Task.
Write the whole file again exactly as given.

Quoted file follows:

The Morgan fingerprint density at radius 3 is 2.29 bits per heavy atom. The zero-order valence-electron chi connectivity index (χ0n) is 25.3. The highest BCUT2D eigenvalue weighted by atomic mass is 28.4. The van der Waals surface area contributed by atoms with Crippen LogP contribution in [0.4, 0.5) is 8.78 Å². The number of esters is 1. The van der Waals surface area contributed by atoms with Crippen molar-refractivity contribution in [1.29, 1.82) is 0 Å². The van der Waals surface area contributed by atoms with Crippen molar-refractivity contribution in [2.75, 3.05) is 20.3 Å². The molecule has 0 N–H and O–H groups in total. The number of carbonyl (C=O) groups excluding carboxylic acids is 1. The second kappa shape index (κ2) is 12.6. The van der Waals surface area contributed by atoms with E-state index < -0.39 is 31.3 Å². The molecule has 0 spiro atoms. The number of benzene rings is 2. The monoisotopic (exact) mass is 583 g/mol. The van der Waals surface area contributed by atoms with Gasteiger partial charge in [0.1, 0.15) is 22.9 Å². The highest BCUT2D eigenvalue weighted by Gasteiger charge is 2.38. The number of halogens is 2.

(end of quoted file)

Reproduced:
The Morgan fingerprint density at radius 3 is 2.29 bits per heavy atom. The zero-order valence-electron chi connectivity index (χ0n) is 25.3. The highest BCUT2D eigenvalue weighted by atomic mass is 28.4. The van der Waals surface area contributed by atoms with Crippen LogP contribution in [0.4, 0.5) is 8.78 Å². The number of esters is 1. The van der Waals surface area contributed by atoms with Crippen molar-refractivity contribution in [1.29, 1.82) is 0 Å². The van der Waals surface area contributed by atoms with Crippen molar-refractivity contribution in [2.75, 3.05) is 20.3 Å². The molecule has 0 N–H and O–H groups in total. The number of carbonyl (C=O) groups excluding carboxylic acids is 1. The second kappa shape index (κ2) is 12.6. The van der Waals surface area contributed by atoms with E-state index < -0.39 is 31.3 Å². The molecule has 0 spiro atoms. The number of benzene rings is 2. The monoisotopic (exact) mass is 583 g/mol. The van der Waals surface area contributed by atoms with Gasteiger partial charge in [0.1, 0.15) is 22.9 Å². The highest BCUT2D eigenvalue weighted by Gasteiger charge is 2.38. The number of halogens is 2.